Solid waste and debris have been piling up on the streets of several neighborhood's roads and pumping stations which can lead to health hazards amongst other concerns. The UN has successfully started working with the municipalities for its removal from several neighbourhoods and two pumping stations. 115 IDPs workers joined UN productive workshops and ongoing basic infrastructure rehabilitation projects. This model will be used for other neighborhoods.

Further efforts are needed to improve the impact of humanitarian and early recovery action in Aleppo. In spite of important initiatives taken among humanitarian actors in recent weeks, notably in regard to the evacuation operation, the lack of humanitarian access to some locations is due to the presence of unexploded ordnances (UXOs) or enormous piles of debris which is an obstacle.

There is the colossal, future task by workers to remove the twisted piles of concrete, steel and other debris that have clogged some parts of Aleppo and for this heavy machinery is needed that is not presently available.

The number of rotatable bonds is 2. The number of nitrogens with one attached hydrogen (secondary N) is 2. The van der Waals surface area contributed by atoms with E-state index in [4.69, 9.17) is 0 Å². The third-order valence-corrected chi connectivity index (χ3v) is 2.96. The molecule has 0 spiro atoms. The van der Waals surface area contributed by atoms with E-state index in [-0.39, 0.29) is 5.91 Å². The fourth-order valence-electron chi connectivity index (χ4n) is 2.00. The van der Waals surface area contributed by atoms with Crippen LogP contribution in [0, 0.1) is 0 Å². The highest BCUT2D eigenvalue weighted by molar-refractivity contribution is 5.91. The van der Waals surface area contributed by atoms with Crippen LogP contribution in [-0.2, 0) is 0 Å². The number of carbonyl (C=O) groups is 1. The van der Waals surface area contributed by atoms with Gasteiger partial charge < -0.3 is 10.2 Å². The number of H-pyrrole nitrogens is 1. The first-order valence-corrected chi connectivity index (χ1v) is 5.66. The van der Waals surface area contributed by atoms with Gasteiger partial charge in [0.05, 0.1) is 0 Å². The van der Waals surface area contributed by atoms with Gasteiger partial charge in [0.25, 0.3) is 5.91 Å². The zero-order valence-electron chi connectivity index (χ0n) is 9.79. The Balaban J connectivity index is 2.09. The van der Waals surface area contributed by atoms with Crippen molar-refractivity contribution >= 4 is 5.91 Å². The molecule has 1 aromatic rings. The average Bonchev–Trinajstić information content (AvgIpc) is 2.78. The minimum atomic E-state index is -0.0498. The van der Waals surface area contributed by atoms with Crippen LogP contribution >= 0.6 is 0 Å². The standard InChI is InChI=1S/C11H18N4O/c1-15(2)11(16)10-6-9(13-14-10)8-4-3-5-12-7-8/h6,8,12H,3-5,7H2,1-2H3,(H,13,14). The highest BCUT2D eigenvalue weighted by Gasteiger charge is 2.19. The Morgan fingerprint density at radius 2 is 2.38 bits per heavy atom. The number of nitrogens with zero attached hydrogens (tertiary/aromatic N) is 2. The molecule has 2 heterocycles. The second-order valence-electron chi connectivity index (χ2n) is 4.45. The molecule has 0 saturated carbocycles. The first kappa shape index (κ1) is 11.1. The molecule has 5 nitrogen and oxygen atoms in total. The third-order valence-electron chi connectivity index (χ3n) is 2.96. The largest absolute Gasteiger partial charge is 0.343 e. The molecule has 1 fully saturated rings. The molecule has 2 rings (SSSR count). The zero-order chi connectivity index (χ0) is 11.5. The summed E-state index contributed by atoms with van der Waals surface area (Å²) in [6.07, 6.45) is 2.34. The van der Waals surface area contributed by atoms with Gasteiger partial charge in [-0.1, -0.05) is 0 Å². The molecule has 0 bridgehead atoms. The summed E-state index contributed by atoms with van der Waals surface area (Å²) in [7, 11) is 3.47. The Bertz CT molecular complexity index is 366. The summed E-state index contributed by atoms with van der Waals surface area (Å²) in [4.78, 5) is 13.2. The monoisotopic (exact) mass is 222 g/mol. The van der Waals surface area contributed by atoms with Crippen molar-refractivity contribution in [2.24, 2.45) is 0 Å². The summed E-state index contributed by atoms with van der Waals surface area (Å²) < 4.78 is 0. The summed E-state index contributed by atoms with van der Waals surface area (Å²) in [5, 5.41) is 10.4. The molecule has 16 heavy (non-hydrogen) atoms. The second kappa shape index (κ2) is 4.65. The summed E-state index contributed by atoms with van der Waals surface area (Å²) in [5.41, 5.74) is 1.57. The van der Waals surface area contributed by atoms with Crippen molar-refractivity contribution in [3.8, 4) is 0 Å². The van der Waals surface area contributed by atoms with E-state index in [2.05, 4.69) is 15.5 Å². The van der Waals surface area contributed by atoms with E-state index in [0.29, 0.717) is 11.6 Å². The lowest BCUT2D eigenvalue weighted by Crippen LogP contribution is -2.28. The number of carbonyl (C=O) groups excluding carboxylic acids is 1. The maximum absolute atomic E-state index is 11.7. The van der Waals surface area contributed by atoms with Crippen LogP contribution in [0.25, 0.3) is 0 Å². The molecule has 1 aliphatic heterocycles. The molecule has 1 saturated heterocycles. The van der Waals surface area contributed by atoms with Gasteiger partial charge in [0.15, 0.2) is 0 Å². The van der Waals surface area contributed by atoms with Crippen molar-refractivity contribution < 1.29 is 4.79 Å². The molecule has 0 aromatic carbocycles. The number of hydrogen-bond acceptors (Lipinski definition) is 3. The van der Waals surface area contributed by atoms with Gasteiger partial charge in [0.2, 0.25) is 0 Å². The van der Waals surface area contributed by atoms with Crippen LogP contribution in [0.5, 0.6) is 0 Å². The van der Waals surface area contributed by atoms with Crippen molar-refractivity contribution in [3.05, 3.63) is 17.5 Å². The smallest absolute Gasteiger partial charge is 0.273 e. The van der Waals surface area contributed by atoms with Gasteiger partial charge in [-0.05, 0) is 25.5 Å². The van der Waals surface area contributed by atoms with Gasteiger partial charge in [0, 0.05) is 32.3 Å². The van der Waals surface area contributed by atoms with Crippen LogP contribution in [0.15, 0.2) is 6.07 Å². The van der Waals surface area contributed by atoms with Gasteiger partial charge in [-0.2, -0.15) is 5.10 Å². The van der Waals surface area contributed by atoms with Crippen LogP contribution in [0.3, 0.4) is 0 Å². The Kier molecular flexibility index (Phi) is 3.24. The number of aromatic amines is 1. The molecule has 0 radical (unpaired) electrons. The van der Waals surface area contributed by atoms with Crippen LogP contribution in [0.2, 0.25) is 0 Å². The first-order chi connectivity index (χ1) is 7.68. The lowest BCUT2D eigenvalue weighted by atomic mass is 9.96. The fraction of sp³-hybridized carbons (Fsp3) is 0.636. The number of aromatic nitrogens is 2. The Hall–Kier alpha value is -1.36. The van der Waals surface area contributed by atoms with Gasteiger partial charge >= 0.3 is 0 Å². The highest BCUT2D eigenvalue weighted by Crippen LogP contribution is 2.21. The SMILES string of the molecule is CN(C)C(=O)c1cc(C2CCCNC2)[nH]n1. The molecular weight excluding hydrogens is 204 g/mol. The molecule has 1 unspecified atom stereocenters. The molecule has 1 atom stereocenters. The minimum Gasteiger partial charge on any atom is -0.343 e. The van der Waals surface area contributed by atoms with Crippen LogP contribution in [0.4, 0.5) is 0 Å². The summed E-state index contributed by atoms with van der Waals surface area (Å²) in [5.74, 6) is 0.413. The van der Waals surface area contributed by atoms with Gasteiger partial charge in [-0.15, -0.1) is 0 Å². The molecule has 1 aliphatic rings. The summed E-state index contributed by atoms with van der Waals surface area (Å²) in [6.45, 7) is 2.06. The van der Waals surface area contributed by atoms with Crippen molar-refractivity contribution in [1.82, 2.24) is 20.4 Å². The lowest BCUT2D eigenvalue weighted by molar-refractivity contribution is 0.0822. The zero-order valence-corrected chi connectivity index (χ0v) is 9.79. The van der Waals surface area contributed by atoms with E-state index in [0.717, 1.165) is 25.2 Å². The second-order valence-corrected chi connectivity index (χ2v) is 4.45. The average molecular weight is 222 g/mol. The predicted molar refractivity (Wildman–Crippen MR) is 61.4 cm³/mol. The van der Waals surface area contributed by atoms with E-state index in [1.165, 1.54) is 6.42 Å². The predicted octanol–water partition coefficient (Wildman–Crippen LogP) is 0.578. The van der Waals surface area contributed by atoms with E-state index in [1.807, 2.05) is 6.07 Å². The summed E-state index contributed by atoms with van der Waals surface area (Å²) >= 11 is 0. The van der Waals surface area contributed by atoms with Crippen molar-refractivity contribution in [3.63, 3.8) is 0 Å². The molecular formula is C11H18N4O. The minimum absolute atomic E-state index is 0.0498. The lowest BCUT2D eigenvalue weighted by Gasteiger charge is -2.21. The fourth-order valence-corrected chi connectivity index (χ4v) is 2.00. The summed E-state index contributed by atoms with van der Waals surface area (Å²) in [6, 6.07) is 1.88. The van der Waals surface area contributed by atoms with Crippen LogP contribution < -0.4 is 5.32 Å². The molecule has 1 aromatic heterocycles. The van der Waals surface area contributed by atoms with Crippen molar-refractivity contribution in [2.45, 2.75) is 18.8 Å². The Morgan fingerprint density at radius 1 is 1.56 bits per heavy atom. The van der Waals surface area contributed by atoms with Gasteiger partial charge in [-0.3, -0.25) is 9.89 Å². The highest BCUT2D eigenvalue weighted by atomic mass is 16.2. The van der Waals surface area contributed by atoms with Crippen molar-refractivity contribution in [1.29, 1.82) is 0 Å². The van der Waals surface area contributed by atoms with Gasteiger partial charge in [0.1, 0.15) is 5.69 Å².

The UN has direct or indirect access through partners in all Aleppo neighborhoods. The UN has been carrying out assessments in these locations in Aleppo and will soon present to donors its findings along with funding requirements per sector. Support from entities who can safely remove the UXOs from neighbourhoods is required.

We hope the Government will enable the United Nations and partners to expand its response in the area, beginning by authorizing access to all areas of Aleppo. The delivery of further lifesaving assistance also requires approval for additional staff to surge to Aleppo to continue humanitarian operations. We stand ready to assist the Government in conducting technical assessments, including about the status of housing and social infrastructure in Aleppo, to support the multi-sectoral response.

Owing to insufficient funding, millions of people come to depend on these humanitarian services to survive and we want them to further restore their lives and livelihoods inside Syria. The UN urges Donors to provide immediate and long-term support to the over 100,000 highly vulnerable people in Aleppo, displaced, so they can continue to receive life-saving assistance and help. Tens of thousands of people in Aleppo still do not have sufficient water and electricity supply. Schools and health systems need to be rebuilt. Conditions need to be in place and houses and neighborhoods rebuilt for the displaced to voluntarily return home. We need your help to bring about tangible improvements in the lives of the many millions of people in need in Syria who fall victim to the crisis in yet another year.